Why does Bosnia-Herzegovina inspire so little interest and curiosity in the media and political class when, on the contrary, Ukraine is front-page news? Is it because its name evokes the war that, 20 years ago, claimed the lives of hundreds of thousands of men and women more than 200,000 dead and 600,000 exiles in the face of virtual indifference in the West as to what was happening one and a half hours by plane from Paris? Or because it often wakes up to the call of the muezzin?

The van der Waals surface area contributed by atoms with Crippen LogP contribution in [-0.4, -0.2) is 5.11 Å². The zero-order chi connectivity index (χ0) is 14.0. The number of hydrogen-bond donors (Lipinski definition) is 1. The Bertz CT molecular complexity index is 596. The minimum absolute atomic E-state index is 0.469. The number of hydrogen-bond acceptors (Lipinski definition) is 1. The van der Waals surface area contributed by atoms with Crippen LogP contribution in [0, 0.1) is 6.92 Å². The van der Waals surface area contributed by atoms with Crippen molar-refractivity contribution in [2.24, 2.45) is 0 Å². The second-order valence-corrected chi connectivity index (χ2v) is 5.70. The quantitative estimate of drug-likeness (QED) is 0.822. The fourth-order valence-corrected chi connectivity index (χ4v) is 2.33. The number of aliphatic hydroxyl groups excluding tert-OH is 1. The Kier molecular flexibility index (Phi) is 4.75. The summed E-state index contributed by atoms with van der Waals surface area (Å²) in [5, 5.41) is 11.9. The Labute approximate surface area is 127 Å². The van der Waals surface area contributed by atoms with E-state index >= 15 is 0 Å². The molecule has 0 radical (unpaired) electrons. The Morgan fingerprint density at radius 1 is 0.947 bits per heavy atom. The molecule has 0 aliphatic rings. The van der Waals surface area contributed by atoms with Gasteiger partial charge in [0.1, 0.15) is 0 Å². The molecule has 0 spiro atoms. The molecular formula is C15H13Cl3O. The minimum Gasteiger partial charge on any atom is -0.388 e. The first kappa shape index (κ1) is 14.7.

Bosnia And Herzegovina
Three years ago, the Museum of Broken Relationships was set up in Zagreb by former lovers Olinka Vistica and Drazen Grubisi to display items symbolising the end of various personal relationships. This museum is a metaphor for how the nationalists in the countries of the former Yugoslavia view their past ― a broken relationship remembered with mementos and nostalgia, but nothing else. The recent uprisings in Bosnia-Hercegovina are the biggest attempt to rebuild that relationship since sniper fire broke up the Sarajevo demonstration against national divisions in 1992.